In the financial year 1996–97, the Indian economy was taken up by the cycle of recession—basically due to a general downturn in domestic as well as foreign demands, initiated by the South East Asian Currency Crisis of mid-1990s. The whole plan of economic reforms in India was derailed and it was only by the end of 2001–02 that the economy was able to recover.  

What may a government do to rescue the economy from the phase of recession? The usual remedies are given below: 

  1. Direct and indirect taxes should be cut down, so that the consumers have higher disposable incomes (income after paying direct tax i.e. income tax) on the one hand and the goods should become cheaper on the other hand thus there is hope that the demand might pick up. 
  2. The burden of direct tax, specially the income tax, dividend tax, interest tax are slashed to enhance the disposable income (i.e income after direct tax payment)— 
  3. Salaries and wages should be revised by the government to encourage general spending by the consumers (as the Government of India implemented the recommendations of the fifth pay commission without much deliberation in 1996–97). 
  4. Indirect taxes such as custom duty, excise duty (cenvat), sales tax, etc. should be cut down so that produced goods reach the market at cheaper prices. 
  5. The government usually goes on to follow a cheap money supply policy by slashing down the interest rates across the board and the lending procedure is also liberalised. 
  6. Tax breaks are announced for new investments in the productive areas. etc. 

All the above-given measures were taken up by the United Front Government in 1996–97 to pull the economy out of the menace of recession. 

GROWTH RECESSION 

  • An expression coined by economists to describe an economy that is growing at such a slow pace that more jobs are being lost than are being added.  
  • The lack of job creation makes it “feel” as if the economy is in a recession, even though the economy is still advancing.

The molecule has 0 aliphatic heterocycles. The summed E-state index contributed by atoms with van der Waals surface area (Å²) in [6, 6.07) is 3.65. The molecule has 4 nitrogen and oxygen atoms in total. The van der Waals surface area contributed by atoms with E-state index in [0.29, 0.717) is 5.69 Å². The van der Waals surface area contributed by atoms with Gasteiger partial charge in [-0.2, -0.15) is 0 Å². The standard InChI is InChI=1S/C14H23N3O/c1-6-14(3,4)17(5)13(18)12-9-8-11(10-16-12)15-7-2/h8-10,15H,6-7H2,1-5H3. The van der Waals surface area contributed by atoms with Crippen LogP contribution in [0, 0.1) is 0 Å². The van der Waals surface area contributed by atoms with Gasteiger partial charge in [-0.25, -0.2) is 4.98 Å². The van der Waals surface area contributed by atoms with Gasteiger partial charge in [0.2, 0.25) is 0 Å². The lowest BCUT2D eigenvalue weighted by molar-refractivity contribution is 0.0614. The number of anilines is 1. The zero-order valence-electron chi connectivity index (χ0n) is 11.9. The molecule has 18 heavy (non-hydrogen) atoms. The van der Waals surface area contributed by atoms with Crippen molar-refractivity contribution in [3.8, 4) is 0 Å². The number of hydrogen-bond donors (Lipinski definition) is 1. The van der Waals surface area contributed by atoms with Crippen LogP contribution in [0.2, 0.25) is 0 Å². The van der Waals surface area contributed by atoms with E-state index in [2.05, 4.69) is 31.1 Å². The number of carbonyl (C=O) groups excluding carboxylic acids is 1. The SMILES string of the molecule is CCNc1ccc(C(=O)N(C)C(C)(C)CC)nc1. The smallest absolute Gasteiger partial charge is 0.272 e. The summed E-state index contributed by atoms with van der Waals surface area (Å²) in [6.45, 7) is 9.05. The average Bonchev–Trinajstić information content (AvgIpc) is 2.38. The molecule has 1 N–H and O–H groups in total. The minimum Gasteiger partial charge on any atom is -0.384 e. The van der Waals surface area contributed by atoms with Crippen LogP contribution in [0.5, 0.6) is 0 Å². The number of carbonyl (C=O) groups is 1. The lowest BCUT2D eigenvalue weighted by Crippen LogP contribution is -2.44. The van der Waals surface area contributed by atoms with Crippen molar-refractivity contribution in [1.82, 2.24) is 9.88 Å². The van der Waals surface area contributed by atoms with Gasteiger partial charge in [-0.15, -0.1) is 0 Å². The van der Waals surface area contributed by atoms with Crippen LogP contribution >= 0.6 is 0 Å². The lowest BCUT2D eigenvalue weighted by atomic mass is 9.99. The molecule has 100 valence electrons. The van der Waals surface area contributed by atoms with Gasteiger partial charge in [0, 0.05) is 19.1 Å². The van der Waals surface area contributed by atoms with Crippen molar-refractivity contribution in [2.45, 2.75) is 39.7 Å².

DOUBLE DIP RECESSION 

  • Recession is ‘two consecutive quarters of falling GDP’, where as double dip is an extension of it. 
  • It refers to a recession followed by a short-lived recovery, follwed by another recession. 
  • Causes vary but it often includes slowdown in demand because of layoffs and spending cutbacks in previous downturn. 

ABENOMICS 

  • Named after Japanese PM Shinzo Abe 
  • Set of economic measures he took to rejuvenate the sluggish Japanese economy from spells of recession like situation. 
  • Three arrows  
    1. Fiscal stimulus: encouraging investments in infrastructure by fiscal concessions, more investments in public works, increasing salaries and new jobs etc 
    2. Quantitative  easing:  maintaining interest rates near sub zero leading to increase in the money flow and increase inflation. This leads to depreciation. The move  boosts both domestic and external demand. 
    3. Structural reforms: a variety of deregulations to increase competitiveness. 

Business cycles are nothing but fluctuations in economic activities. The causes of these fluctuations include 

  1. Economic instability and uncertainty may discourage investments thereby reducing growth 
  2. Lack of innovations may put an economy on the path of slumpj 
  3. Unforeseen disasters 
  4. Anti-inflationary measures